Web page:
Ghome­shi sib­lings in lo­cal fundraiser

Winnipeg Free Press - Section G - - BOOKS - By Bob Arm­strong

ABROTHER and sis­ter duo will of­fer a va­ri­ety of per­spec­tives on books and lan­guage at a fundrais­ing event in Jan­uary for the Man­i­toba Writ­ers’ Guild. Jian Ghome­shi, who leads the Canada Reads book dis­cus­sions as part of his du­ties on the CBC Radio One show Q, ex­pe­ri­enced the lit­er­ary world from the other side in 2012 when he pub­lished his first book, a mem­oir of life as an Ira­nian-Cana­dian teenager, en­ti­tled 1982. Jila Ghome­shi teaches lin­guis­tics at the Univer­sity of Man­i­toba, has been a colum­nist on lan­guage and is the au­thor of Gram­mar Mat­ters: The So­cial Sig­nif­i­cance of How We Use Lan­guage. Tick­ets for their dis­cus­sion, which takes place at 7:30 p.m., Jan. 18, at the Gas Sta­tion The­atre, are $25 and are available on­line at mb­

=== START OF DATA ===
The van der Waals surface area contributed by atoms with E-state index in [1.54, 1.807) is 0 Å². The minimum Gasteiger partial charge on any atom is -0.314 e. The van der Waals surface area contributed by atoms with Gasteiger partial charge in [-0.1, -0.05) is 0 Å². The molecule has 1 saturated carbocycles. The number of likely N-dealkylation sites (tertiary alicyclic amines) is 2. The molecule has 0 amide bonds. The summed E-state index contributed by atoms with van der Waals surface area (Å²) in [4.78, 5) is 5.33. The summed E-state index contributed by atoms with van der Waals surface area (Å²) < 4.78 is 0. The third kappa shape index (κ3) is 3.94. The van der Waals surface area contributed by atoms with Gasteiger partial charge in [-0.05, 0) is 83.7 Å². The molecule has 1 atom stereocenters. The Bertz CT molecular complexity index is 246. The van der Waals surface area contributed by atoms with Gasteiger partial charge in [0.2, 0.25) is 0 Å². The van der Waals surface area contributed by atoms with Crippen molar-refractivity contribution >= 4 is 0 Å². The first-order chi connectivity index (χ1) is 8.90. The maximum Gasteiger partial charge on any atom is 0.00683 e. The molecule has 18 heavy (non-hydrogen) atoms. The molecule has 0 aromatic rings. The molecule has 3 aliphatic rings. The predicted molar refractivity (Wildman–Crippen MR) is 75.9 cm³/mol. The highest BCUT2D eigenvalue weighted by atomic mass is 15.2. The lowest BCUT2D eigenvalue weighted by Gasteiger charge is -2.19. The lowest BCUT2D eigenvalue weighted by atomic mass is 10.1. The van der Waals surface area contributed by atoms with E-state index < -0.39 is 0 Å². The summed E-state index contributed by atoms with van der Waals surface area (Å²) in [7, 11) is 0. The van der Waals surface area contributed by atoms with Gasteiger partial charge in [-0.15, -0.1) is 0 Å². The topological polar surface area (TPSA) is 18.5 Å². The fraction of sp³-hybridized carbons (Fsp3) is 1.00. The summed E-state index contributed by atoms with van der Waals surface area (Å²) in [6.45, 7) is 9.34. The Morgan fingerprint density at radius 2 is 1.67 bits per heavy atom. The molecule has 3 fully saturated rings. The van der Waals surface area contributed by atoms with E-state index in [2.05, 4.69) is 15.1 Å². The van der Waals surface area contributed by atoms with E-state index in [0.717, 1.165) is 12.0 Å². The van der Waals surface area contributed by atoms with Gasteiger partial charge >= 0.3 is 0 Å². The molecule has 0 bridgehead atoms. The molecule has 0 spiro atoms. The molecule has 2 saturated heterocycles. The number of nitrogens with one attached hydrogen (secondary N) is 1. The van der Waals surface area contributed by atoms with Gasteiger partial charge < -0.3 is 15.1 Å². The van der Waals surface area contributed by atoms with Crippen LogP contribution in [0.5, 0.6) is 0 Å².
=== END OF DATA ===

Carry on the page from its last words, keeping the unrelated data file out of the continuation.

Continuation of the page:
and have signed a state­ment warn­ing that such sur­veil­lance rep­re­sents a threat to democ­racy. Ac­cord­ing to the Bri­tish news­pa­per The Guardian, the state­ment calls on the United Na­tions to cre­ate an in­ter­na­tional bill of dig­i­tal rights. Do you re­mem­ber The Dan­ger­ous Book for Boys? A com­pen­dium of sto­ries, games and how-to tips inspired by mem­o­ries of old-fash­ioned pre-In­ter­net boy­hood, it was a mas­sive best­seller in 2006-07 for Bri­tish writ­ers Conn and Hal Ig­gulden. In a re­cent in­ter­view with the New York Times, ac­tor Bryan Cranston dropped hints about his post- Break­ing Bad plans and men­tioned that he had cre­ated a con­cept for a television show inspired by the book. If that seems an odd fit, don’t for­get that there was a sec­tion in Dan­ger­ous Book about chem­istry ex­per­i­ments. Writ­ers of the world are speak­ing out against the mas­sive state sur­veil­lance revealed by Ed­ward Snow­den through the for­mer in­tel­li­gence con­trac­tor’s leaks to the Wik­ileaks or­ga­ni­za­tion. More than 500 lead­ing writ­ers, from 81 coun­tries, in­clud­ing Mar­garet At­wood, Don DeLillo, Gunter Grass Arund­hati Roy, Look­ing for a book for some­body with a lot of time on his hands? Li­brar­i­ans at pris­ons in Scot­land have re­leased lists of the most pop­u­lar books among their clients, whose favourite picks in­cluded thrillers by Lee Child and James Pat­ter­son and the Song of Ice and Fire books by Ge­orge R.R. Martin. A few of the prison li­brary ti­tles men­tioned in the news­pa­per The Scots­man are sur­pris­ing, in­clud­ing a bi­og­ra­phy of singer Su­san Boyle and Mills and Boon (the U.K.’s equiv­a­lent of Har­lequin) ro­mances, while some, such as Mein Kampf and books about se­rial killers, are alarm­ing. At the Ed­in­burgh prison, the most pop­u­lar au­thor is Irvine Welsh, the home­town bad-boy nov­el­ist who wrote the di­alect-heavy, skag-drip­ping best­seller Trainspot­ting. Canada’s largest city isn’t just home to the coun­try’s largest mayor. Toronto’s li­brary sys­tem is by far the largest in the coun­try, with more than 19 mil­lion vis­its recorded in the year 2012. Ac­cord­ing to an eco­nomic im­pact re­port pre­pared for the li­brary sys­tem by the U of T’s Rot­man School of Man­age­ment, the li­brary is an eco­nomic gen­er­a­tor for the city. Each dol­lar the sys­tem re­ceives gen­er­ates $5.63 in eco­nomic ac­tiv­ity, ac­cord­ing to the re­port, available from the li­brary’s web­site. The sys­tem opened its 99th li­brary this fall, the vis­ually strik­ing Fort York Li­brary, and is sched­uled to open its 100th branch next year, in Scar­bor­ough.

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